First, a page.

Welcome to SYFY WIRE's Year in Review, a series of articles that will look to catalog the best, worst, and weirdest cultural and entertainment moments of 2019 as we look toward the future. Today, we analyze what fans were most collectively mad about in 2019!
While there were plenty of kerfuffles this year in the geek world — it wouldn't be fandom if someone wasn't starting something somewhere — there were some fights that were louder and more raucous than others. They lit up Twitter, Reddit, comment sections, and anywhere else fans could debate in public, and we're pretty confident they took up a whole lot of space on text threads as well.
Rather than making this an insanely long list, we're gonna do deep dives into four enormous fights that wracked the internet in 2019. These span the year and levels of ferocity, but all come down to one simple fact: Fans were, as always, mad.
Sonic the Hedgehog’s initial live-action design…
You might not remember that this happened in 2019. Honestly, I forgot. In my mind, the live-action Sonic drama happened like two years ago. But I'm here to remind you that it happened this spring.
Here's what went down. When the first-look trailer for Paramount's upcoming Sonic the Hedgehog movie premiered, fans got an eyeful of Sonic's 'realistic' likeness. That realism verged heavily into the Uncanny Valley, though, and inspired memes — so many memes.
Of course, everyone was comparing Sonic (voiced by Parks and Recreation vet Ben Schwartz) to the Pokémon in Pokémon Detective Pikachu, which had gotten its first trailer late in 2018 and been lauded for its beautifully rendered creatures. Whereas folks immediately fell for Pikachu and his friends, those same people went all-in on Sonic.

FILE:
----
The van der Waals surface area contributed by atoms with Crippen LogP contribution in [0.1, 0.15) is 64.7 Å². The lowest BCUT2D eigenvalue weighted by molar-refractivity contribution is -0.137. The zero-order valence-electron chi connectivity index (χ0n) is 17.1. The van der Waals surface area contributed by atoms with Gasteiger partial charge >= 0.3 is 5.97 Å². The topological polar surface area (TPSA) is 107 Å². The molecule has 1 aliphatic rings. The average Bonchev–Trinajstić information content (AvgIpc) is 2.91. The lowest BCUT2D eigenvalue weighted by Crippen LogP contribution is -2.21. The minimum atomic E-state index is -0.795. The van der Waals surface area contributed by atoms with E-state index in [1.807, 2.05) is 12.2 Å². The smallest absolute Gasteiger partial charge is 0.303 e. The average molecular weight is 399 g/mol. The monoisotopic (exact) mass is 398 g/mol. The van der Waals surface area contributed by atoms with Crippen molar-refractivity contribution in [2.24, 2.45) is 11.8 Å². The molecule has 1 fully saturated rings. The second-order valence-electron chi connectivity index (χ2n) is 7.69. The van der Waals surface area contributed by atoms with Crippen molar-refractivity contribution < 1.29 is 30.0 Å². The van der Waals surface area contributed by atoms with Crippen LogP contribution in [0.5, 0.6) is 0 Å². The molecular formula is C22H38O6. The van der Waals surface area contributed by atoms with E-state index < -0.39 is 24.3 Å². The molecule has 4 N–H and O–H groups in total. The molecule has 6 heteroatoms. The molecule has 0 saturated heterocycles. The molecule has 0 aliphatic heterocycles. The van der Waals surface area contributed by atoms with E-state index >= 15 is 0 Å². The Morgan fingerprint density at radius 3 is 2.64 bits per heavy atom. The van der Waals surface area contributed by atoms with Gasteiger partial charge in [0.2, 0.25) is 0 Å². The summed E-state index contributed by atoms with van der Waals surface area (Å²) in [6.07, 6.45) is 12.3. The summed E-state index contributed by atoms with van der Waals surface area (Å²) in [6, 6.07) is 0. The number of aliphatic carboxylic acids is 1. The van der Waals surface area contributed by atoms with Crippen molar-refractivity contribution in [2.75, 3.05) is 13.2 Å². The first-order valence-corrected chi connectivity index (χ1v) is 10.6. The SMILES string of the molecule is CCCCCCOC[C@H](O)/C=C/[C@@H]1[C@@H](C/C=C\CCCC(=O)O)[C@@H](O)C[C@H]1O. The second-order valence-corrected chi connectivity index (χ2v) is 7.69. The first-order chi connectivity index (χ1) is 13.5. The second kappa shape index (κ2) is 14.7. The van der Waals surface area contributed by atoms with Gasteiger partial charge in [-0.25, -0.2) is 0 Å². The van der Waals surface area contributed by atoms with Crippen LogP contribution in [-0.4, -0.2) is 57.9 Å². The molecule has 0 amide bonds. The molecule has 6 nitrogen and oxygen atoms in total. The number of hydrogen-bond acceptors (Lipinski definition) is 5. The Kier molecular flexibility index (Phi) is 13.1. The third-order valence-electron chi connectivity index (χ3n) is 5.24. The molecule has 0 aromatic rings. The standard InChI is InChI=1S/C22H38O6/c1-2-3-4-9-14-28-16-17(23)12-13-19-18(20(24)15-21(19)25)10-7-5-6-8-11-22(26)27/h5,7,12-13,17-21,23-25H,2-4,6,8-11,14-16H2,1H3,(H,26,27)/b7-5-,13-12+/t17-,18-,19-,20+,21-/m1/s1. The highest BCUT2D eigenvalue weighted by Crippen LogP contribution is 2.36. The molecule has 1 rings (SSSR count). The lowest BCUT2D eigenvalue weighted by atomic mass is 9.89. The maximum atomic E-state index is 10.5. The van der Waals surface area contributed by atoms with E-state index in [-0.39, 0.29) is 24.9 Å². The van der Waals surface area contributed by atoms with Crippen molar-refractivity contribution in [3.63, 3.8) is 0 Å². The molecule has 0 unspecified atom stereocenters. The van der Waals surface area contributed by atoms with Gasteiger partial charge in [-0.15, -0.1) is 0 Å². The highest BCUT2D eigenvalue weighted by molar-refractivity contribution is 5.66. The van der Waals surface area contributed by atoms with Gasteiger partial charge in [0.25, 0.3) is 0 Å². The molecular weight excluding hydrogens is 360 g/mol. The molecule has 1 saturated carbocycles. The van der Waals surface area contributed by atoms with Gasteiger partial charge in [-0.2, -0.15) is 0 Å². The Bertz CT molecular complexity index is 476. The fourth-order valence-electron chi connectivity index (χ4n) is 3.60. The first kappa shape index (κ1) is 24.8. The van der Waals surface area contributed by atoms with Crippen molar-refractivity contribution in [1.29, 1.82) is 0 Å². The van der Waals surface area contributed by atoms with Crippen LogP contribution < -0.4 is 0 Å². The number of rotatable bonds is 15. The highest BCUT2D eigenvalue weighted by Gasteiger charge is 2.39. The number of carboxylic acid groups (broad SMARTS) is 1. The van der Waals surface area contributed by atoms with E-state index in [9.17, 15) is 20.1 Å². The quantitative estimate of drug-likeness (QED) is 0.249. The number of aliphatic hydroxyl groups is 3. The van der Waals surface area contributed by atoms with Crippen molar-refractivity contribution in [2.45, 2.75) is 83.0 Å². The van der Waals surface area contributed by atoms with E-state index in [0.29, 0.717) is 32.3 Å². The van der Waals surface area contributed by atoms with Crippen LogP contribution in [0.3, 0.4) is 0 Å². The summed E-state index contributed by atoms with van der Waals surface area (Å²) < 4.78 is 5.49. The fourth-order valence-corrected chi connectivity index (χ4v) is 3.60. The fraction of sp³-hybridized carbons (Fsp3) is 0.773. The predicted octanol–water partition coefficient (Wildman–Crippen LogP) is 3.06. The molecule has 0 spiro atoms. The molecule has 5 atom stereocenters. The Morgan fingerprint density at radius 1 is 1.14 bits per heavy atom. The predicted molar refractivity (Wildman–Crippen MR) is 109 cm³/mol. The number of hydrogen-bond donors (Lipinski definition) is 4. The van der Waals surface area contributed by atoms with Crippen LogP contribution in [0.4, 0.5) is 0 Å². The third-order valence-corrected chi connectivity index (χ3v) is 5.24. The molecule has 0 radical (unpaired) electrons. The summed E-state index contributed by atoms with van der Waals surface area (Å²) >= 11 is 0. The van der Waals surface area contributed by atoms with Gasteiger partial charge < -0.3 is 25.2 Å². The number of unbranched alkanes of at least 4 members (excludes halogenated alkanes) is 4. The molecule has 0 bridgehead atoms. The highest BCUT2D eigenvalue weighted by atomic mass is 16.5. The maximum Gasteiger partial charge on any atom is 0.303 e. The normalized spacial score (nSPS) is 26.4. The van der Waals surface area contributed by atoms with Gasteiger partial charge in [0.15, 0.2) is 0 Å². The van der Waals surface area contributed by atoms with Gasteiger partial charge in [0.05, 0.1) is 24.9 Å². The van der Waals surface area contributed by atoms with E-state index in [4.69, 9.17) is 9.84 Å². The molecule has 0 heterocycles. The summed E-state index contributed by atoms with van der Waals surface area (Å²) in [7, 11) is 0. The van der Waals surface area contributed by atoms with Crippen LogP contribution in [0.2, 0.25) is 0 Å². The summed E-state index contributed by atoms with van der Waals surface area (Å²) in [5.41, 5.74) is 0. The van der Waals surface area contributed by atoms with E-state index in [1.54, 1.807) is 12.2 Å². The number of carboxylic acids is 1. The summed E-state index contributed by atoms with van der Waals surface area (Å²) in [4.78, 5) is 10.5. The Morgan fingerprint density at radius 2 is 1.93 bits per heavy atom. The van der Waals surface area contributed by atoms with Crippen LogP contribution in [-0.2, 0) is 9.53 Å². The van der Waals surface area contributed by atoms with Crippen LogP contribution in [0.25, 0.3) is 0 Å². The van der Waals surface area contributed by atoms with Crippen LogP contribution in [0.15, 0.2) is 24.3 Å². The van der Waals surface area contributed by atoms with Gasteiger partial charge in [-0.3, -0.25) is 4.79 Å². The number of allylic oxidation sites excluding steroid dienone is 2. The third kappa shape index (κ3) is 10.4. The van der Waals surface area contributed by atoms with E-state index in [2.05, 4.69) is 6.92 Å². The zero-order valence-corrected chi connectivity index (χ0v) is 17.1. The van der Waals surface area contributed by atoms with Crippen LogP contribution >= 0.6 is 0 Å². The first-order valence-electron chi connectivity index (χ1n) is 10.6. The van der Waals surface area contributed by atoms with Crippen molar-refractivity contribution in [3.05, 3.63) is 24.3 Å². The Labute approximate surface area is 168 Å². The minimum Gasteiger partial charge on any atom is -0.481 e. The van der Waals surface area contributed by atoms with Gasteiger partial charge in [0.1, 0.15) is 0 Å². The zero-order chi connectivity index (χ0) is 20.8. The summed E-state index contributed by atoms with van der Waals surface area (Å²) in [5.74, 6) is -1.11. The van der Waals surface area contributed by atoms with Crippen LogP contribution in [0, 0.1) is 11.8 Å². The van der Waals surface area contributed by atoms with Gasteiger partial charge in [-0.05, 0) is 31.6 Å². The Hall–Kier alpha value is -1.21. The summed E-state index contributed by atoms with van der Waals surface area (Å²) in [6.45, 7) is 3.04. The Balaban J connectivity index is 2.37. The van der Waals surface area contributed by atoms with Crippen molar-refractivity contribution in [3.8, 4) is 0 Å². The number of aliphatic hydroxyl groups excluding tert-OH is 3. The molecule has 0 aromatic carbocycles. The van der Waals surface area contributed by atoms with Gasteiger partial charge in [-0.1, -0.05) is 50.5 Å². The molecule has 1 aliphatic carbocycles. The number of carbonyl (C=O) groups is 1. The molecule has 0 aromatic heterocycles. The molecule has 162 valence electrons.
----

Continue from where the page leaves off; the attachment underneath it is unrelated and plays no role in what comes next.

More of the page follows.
In large part, the critiques were warranted. The character, so iconic in so many fans' minds, has always had a very particular look; this live-action version looked nothing like the Sonic fans had grown to love over time. Perhaps because the character did look so wonky and because the complaints were rather deserved, the creators actually did something.
Unlike the other controversies on this list, fans' complaints actually… had an effect.
Not that long after the trailer premiered and the internet had torn it to shreds, director Jeff Fowler tweeted that he and the other creatives and executives behind the film wanted to get Sonic right. So Sonic the Hedgehog’s premiere was pushed back to 2020 and the film underwent extensive redesigns.
Fast-forward to November and Sonic the Hedgehog got a new trailer to show off the redesigned titular hero. And you know what? It worked! Sonic looked like Sonic — or, at least, much more like how people imagined Sonic would look.
The next day, Sonic Mania Adventures director Tyson Hesse popped his head up and outed himself as the man behind the character’s redesign. He was praised by fans and heralded as the film’s savior.
Some fans have since taken Paramount’s redesign as a sign that complaining online will get production companies to bend to their wills. Let’s be clear: That’s very much not a thing. I don’t want anyone to get their hopes up.
Sure, sometimes a company will swoop in to save a show another company canceled and sometimes Sonic gets non-creepy legs — but, more often than not, no amount of complaining will ever change something fans don’t agree with.
Game of Thrones Season 8…
So, I don’t know if you heard, but Game of Thrones ended this year. Sorry if I’m the first one to break the news.
The good news, though, is that everyone was really happy with how it ended!
(Sorry, I couldn’t help myself.)
Obviously, fans weren’t just mad — they were pissed over how Game of Thrones ended. If you somehow escaped the discourse online, you likely still heard all about it from your friend or your grandma or your roommate’s ex via their Instagram story. Which is to say that the Game of Thrones finale was all anyone could talk about for what seemed like a very long time this year.
People are still talking about it! People are so mad! All you have to do is go search "Game of Thrones" on Twitter and you’ll see that people are very much still mad.
What, exactly, were they mad about? It’s sometimes hard to discern but the main points seemed to be: Daenerys’ fall from savior to Mad Queen and, specifically, a Mad Queen who would wreak havoc on King’s Landing to achieve her goals was seen as a betrayal by many; her death at Jon Snow’s hands was bulls**t; King Bran was bulls**t; the final battle against the Night King was bulls**t...
There were few things people were happy about, to be honest. Arya going off on her own adventure? Pretty cool. Sansa, Queen in the North? Also cool.
Series creators David Benioff and D.B. Weiss didn’t much help their case, throwing some salt in fans’ wounds.